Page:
Benefits of cutting out sugar in 2024 – are you addicted?

Sugar is a type of simple carbohydrate that occurs naturally in some foods and drinks but is also added by food producers, known as refined and artificial sugars. A healthy diet can soon become saturated in sugars and before you know it, your sugar consumption is out of control. So, should you consider cutting out sugar from your diet? Let’s find out…

We’re all aware of the negative effects of sugar and the detrimental effects consuming too much can have on your health. From obesity to diabetes. When you eat a meal that’s high in refined carbs or sugar, it causes a spike in insulin to order to get that sugar out of the bloodstream quickly. 

This is then followed by a sharp drop in glucose, which is why you get symptoms of low blood sugar, tiredness and irritability. These peaks and troughs in sugar levels lead to a slump in energy. You can get “hangry”, crave more carbs and sugar, become shaky, lightheaded, and suffer from migraines. 

Maintaining a steady, even insulin level is the key to preventing your blood sugar from spiking and crashing throughout the day, by ensuring a healthy diet and lifestyle.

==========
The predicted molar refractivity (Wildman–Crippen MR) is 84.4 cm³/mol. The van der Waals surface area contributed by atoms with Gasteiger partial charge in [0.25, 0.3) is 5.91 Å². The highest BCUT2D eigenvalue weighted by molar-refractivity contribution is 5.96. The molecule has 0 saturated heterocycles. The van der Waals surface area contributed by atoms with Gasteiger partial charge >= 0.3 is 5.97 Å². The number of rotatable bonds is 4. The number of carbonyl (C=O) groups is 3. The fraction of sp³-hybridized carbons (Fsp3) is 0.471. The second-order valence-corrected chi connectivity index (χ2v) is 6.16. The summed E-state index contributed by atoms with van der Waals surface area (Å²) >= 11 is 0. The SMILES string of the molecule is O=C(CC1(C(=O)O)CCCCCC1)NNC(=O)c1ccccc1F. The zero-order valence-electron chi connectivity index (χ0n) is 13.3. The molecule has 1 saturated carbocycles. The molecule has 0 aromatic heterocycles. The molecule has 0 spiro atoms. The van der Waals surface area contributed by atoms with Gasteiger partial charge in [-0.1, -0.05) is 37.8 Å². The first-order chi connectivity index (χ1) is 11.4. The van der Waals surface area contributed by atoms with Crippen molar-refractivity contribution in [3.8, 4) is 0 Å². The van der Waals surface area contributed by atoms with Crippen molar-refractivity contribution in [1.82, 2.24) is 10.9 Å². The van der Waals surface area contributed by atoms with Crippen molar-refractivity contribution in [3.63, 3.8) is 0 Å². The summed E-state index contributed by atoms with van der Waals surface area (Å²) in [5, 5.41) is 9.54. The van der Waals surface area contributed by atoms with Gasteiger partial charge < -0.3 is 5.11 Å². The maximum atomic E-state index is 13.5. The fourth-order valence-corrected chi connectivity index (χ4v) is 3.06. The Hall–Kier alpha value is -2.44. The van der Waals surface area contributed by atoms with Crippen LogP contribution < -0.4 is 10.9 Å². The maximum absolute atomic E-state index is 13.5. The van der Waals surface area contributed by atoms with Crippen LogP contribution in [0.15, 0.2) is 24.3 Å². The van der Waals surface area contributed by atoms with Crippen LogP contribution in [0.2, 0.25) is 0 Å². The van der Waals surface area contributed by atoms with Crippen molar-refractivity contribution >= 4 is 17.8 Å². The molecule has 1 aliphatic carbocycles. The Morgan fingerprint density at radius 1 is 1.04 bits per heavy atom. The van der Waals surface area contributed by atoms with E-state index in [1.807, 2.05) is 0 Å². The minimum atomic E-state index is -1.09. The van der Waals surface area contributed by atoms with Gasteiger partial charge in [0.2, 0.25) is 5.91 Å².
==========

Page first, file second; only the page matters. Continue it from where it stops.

What are the signs you may be eating too much sugar?

  • Headaches
  • Irritability
  • Fatigue and difficulty concentrating
  • Feeling jittery or anxious
  • Feeling shaky or dizzy
  • Hunger
  • Bloating

None of these symptoms are very pleasant and, over time, they can start to affect your mental health, energy levels, and productivity. Reducing and cutting back on the amount of sugar you consume will not only alleviate these symptoms but also improve your digestion, regulate hormone levels, and minimise possible food intolerances. 

Benefits of reducing sugar intake

There are many benefits of cutting sugar from your diet, including:

When your bloodstream is unable to absorb excessive amounts of sugars, they make their way through your digestive system, where they shouldn’t really be. The bacteria in your bowels feed on this excess sugar, which can lead to bloating, abdominal pain, diarrhoea and flatulence, as well as an overgrowth of parasites and harmful bacteria.

SIBO or small intestinal bacterial overgrowth is a condition where the bacteria have overgrown backwards into your small intestine. Healthy individuals should have an abundance of certain bacteria in their large intestine, but not in the small intestine and this is where uncomfortable symptoms and health issues arise. SIBO bacteria love sugars, especially lactose, which will increase your symptoms.

How sugar affects the immune system

As the first line of defence, our immune system is responsible for fighting microbes that threaten our health. When harmful microbes manage to evade barriers such as skin, stomach acid, or mucous, our next line of defence is white blood cells. They consume microbes and destroy them. 

6tsp of sugar (1 bar of chocolate) reduces the ability of our white blood cells to destroy unfriendly bacteria by 25%.

Up that to 12tsp (1 can of fizzy drink) and it’s reduced by 60%.

Up it again to 24 tsp (half the daily average intake in the West) it’s reduced by a whopping  92%!